if (!string.IsNullOrEmpty(path) && topNode.Name != path)
        {
            string parentPath = Path.GetDirectoryName(path);

            TreeNode[] matchingNodes = topNode.Nodes.Find(pathPrefix + path, true);

            if (matchingNodes == null || matchingNodes.Length == 0)
            {
                string nodeLabel = Path.GetFileName(path);
                nodeLabel = string.IsNullOrEmpty(nodeLabel) ? @"\" : nodeLabel;

                node = new TreeNode(nodeLabel);
                node.Name = pathPrefix + path;

                TreeNode[] parentNodes = topNode.Nodes.Find(pathPrefix + parentPath, true);
                TreeNode parentNode = null;

                if (parentNodes != null && parentNodes.Length > 0)
                {
                    parentNode = parentNodes[0];
                    parentNode.Nodes.Add(node);
                }
                else
                {
                    parentNode = AddNode(topNode, pathPrefix, parentPath);
                    parentNode.Nodes.Add(node);
                }
            }
            else
            {
                node = matchingNodes[0];
            }
        }
        else
        {
            node = topNode;
        }

        return node;
    }
}

Here's an example of how you'd use it in a form with a TreeView on it:

    private void Form1_Load(object sender, EventArgs e)
    {
        string[] fileStrings = new String[]
            {
                @"\Directory\subDirectory\subsubDir\etc\dir\@@main\branch\version\4",
                @"\Directory\subDirectory\subsubDir\etc\dir\somefile.txt@@main\branch\version\3",
                @"\Directory\subDirectory\subsubDir\etc\dir\somefile.txt@@\branch\version\1"
            };

        TreeBuilder treeBuilder = new TreeBuilder();
        treeBuilder.AddItems(fileStrings);

        treeView1.Nodes.Add(treeBuilder.RootNode);
        treeView1.ExpandAll();
    }

    private void treeView1_AfterSelect(object sender, TreeViewEventArgs e)
    {
        TreeNode selectedNode = treeView1.SelectedNode;
        MessageBox.Show(string.Format("Label: {0}\nClearCase path: {1}\nTree path: {2}", selectedNode.Text, selectedNode.Name, selectedNode.FullPath));
    }
share|improve this answer
    
Updated my original answer to do some refactoring and add new code that can handle gaps in the tree. –  JamieSee Mar 30 '12 at 16:55
    
Wow Thanks! That is phenomenal! –  xSCM Apr 2 '12 at 11:56
    
You're welcome. Fortunately, I had to solve nearly the same problem when I wanted to do some tree displays of SQL Reporting Services catalog items so I was already familiar with the general terms of the solution and could adapt it. –  JamieSee Apr 2 '12 at 16:16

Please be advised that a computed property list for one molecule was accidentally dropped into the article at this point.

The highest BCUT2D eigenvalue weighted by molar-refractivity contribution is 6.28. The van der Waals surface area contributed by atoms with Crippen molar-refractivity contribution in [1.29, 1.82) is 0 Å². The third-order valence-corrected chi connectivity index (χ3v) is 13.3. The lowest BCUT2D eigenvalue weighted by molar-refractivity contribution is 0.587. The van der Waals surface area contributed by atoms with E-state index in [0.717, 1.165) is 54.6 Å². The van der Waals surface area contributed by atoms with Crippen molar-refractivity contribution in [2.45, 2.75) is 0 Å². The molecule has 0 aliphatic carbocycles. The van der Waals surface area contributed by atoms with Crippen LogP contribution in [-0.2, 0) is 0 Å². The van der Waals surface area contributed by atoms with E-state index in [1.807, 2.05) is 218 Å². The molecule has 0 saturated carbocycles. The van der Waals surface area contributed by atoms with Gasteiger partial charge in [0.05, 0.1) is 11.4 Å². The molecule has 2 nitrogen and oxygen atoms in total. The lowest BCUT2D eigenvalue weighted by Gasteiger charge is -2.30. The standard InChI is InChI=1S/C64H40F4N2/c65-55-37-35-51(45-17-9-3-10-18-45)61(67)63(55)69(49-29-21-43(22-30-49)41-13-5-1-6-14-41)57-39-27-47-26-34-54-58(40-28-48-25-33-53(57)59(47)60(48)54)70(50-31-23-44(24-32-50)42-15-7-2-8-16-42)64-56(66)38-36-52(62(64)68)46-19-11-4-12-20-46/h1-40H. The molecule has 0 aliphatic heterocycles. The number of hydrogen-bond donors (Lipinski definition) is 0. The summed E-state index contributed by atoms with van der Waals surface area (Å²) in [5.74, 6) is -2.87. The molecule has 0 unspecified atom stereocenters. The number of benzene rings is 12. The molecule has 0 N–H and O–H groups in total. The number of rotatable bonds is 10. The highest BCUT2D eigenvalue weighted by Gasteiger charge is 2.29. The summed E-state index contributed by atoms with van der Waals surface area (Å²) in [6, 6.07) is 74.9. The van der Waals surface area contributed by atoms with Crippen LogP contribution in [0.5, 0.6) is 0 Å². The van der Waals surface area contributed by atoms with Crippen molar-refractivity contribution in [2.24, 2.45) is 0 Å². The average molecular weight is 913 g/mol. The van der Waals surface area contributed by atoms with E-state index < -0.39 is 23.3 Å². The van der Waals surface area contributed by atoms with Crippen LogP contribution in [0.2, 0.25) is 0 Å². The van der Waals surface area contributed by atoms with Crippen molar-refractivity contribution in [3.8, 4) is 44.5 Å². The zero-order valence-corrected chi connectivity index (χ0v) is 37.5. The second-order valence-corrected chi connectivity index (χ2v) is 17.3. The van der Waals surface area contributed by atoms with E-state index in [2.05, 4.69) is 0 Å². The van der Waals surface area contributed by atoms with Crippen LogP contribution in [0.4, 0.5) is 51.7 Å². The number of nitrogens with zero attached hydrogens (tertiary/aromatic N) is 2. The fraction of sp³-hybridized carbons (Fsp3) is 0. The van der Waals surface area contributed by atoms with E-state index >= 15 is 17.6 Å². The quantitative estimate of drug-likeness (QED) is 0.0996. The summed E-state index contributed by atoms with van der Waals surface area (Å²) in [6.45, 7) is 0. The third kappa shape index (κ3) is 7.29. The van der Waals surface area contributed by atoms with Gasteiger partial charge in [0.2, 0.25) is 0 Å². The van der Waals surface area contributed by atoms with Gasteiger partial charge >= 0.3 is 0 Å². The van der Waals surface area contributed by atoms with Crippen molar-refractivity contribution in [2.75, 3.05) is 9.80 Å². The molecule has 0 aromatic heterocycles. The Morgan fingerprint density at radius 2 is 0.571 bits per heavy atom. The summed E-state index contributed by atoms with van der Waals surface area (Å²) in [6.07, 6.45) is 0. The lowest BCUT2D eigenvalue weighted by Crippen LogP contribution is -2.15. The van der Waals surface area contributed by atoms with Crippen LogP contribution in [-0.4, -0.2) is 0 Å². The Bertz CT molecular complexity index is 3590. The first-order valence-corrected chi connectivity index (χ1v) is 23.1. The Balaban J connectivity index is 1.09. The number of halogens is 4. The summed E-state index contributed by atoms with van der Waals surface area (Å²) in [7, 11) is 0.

Yea thanks again... there isnt many examples of the treeview method online at all. I did run into two small problems, one I easily solved because there was some lines in the string that I did not account for that did not contain any of your coded matches, it threw an exception. I took them out and it ran ok until I ran into a Illegal Characters in path exception, the Characters are in the second path block "\r". Im working on parsing them out prior to loading them into the tree. I will post my completed code once I get this thing working. I have to rewrite the whole thing on this system anyway –  xSCM Apr 2 '12 at 19:51
    
You could write a couple of quick trimming functions to replace the Path. calls. I just used them to save time since your original examples looked like they complied with the Windows path spec once split. –  JamieSee Apr 2 '12 at 20:15

One of possible solutions could be split the string by directories:

string[] directories =     "\Directory\subDirectory\subsubDir\etc\dir\@@main\branch\version\4".Split(Path.DirectorySeparatorChar);

after have a Dictionary<string, List<string>> tree, where key is a Directory path, and List<string> a list of directories or files of "key" directory.

If it's not something you're searching for, please clarify.

share|improve this answer
    
In order to keep the file and branch associations would I need to keep the whole line as a string then load the individual dirs/subdirs to string and rematch the tree? Sorry if that's confusing im unsure of how to explain myself i suppose. –  xSCM Mar 29 '12 at 19:55
    
In case of branches I guess you can simply relay on Split call, you need to add to it also a parser for @@main or @@branch. –  Tigran Mar 29 '12 at 19:59
    
@Tigran Splitting on the directory separator is actually not the best way to go here. Since these are paths you can split them at @@ and then process the two paths using the functions from System.IO.Path. –  JamieSee Mar 30 '12 at 16:52
    
@JamieSee: correct. That what I suggested to do in my comment to OP. –  Tigran Mar 30 '12 at 17:04